I have a bumper sticker on my car that asks, “Who’s Your Farmer?” so I decided to begin a series of articles profiling our local farmers. Meet Amber Parise of Rising Hill Farm.
The past ten years—the last five in particular—has seen a large influx of young farmers in Bucks County. They are passionate about growing healthy, fresh food using sustainable and organic practices. Aren’t we lucky to live here?
Amber Parise, 29 years old, and a native of Bucks County joined this local movement officially last summer when she began a small CSA (Community Supported Agriculture) farm on an acre of land in Ottsville.
“When I was 19 I told people I wanted to be a farmer and they would make a face,” Amber recalls. “Now, not so much.”
Amber has had her hands in the soil her whole life. She grew up on her parents’ 17 acre property in Ottsville and always loved gardening. During high school and college, she worked at several local farms—Peace Tree Farm in Kintersville, Blue Moon Acres in Buckingham, Penn-Vermont Farm in Bedminster and Myerov Family Farm in Perkasie.
“These people helped me define the path that I chose,” Amber says. “In particular, my years working with Neil Myerov at Myerov Family Farm influenced me profoundly.”
Not a surprise then that she got a degree in Agronomy at Delaware Valley University. “I learned a lot at Del Val about so many ways to farm. I had a different picture of what farming was before I went there. There are just so many ways you can do it.”
“Obviously I’m much more on the small-scale using sustainable methods. People ask me, ‘Where’s the tractor?’ And I say, I don’t want to do that, I’m not trying to rip up the soil and destroy what’s under there.”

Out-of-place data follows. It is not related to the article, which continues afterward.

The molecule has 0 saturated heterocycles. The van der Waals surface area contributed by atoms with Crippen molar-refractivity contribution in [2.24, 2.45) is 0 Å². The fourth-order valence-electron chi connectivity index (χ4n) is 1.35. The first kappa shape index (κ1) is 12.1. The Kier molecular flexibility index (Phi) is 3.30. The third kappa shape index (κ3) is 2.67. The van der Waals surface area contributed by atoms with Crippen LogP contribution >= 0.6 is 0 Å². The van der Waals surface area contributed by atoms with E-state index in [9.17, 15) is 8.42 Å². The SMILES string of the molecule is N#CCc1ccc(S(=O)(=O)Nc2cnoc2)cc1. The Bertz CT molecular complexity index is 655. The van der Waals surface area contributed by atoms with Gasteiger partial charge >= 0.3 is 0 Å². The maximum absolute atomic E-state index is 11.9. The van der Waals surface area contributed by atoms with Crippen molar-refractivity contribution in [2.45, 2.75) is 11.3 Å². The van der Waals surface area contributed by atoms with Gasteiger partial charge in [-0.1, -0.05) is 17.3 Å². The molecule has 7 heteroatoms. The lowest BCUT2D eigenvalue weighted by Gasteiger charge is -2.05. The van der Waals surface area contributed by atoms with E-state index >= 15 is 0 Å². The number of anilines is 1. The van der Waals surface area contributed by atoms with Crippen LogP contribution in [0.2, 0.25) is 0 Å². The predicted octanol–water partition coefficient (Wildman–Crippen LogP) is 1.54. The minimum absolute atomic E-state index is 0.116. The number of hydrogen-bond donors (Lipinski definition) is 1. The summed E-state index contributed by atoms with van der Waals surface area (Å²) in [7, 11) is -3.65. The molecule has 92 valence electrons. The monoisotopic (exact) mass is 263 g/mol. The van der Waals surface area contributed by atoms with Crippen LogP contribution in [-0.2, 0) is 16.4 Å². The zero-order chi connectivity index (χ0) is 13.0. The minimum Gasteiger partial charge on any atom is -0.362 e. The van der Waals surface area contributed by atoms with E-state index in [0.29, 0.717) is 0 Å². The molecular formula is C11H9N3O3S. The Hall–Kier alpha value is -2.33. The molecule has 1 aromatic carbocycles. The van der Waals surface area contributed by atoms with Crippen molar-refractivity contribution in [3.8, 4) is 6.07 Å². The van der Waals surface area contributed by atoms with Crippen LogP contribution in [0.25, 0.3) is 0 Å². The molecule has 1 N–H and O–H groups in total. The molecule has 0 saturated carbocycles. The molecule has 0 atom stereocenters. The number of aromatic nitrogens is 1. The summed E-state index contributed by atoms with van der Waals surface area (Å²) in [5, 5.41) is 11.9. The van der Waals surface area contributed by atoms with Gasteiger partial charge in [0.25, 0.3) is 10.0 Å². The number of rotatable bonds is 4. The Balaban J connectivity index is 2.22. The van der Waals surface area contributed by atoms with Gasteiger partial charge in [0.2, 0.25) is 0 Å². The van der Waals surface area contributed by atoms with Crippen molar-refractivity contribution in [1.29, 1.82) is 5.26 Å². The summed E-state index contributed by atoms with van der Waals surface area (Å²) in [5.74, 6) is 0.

I asked Amber why she decided to start the farm. “I’ve always been a gardener. My parents instilled that in me when I was young. I’ve been renting since I moved out of here, and I didn’t want to wait for ‘someday’ when I buy a place and have the land to work.”
As we sat at the kitchen table in her parents’ house talking, her 6-year old son, Wakan, was running around playing with his 3-year old cousin, Harper. Grandmom (Jill Parise) was in the mix as well as Amber’s sister.
“I’m one of five sisters—and all have children—and I have two older brothers,” Amber explains. Family members and friends chip in to help her. Her father, John Parise, is a big part of the farm. “Not only is he allowing me to use his land, but he is always around to help with fencing, digging, planning, and harvesting.”
Amber started the CSA last year offering five shares. She hopes to do 10-15 shares this year, as well as selling at the Plumsteadville Grange Farm Market on Saturday mornings.
On only one acre she is growing a lot: peas, radishes, arugula, kale, beans, beets, carrots, greens, cabbage, tomatoes, peppers, zucchini and herbs. CSA members also get to enjoy blueberries, raspberries, elderberries, and fruit from pear, cherry, apple and peach trees.
Her other love is flowers. “Last year we grew zinnias, chamomile, straw flowers, Calendula, cosmos and sunflowers and I plan on adding more varieties this season.”
Amber has two part-time jobs, in addition to running the farm. This is often the case with many farmers. They need the “outside” job to support their real love. ”I could get an agronomy job but that would be 40 hours a week and I wouldn’t have time for this.”
Right now, Amber is spending about ten hours a week working the farm, planting seedlings, and preparing the field. During the summer, that will go up to 20-30 hours per week.
What are her plans for the future? “Slowly keep moving forward. My whole thing is to do it without debt and do it at a pace that I’m not going to burn out. I can do what I want with a few acres. It’s incredible what you can grow in a 10×10 plot. You can grow a lot of food for your whole family, and a 100×100 plot – that’s a lot of food right there.”
“It’s really the only thing I can see doing full-time as a career. On the side I bartend and waitress to pay the bills, but this is really what I want to do.”
Also at the Plumsteadville Grange Farm Market on Saturday mornings 9 am – 12:30 pm beginning May 21, 2016
Want to meet more of your farmers? Here’s a few more posts.
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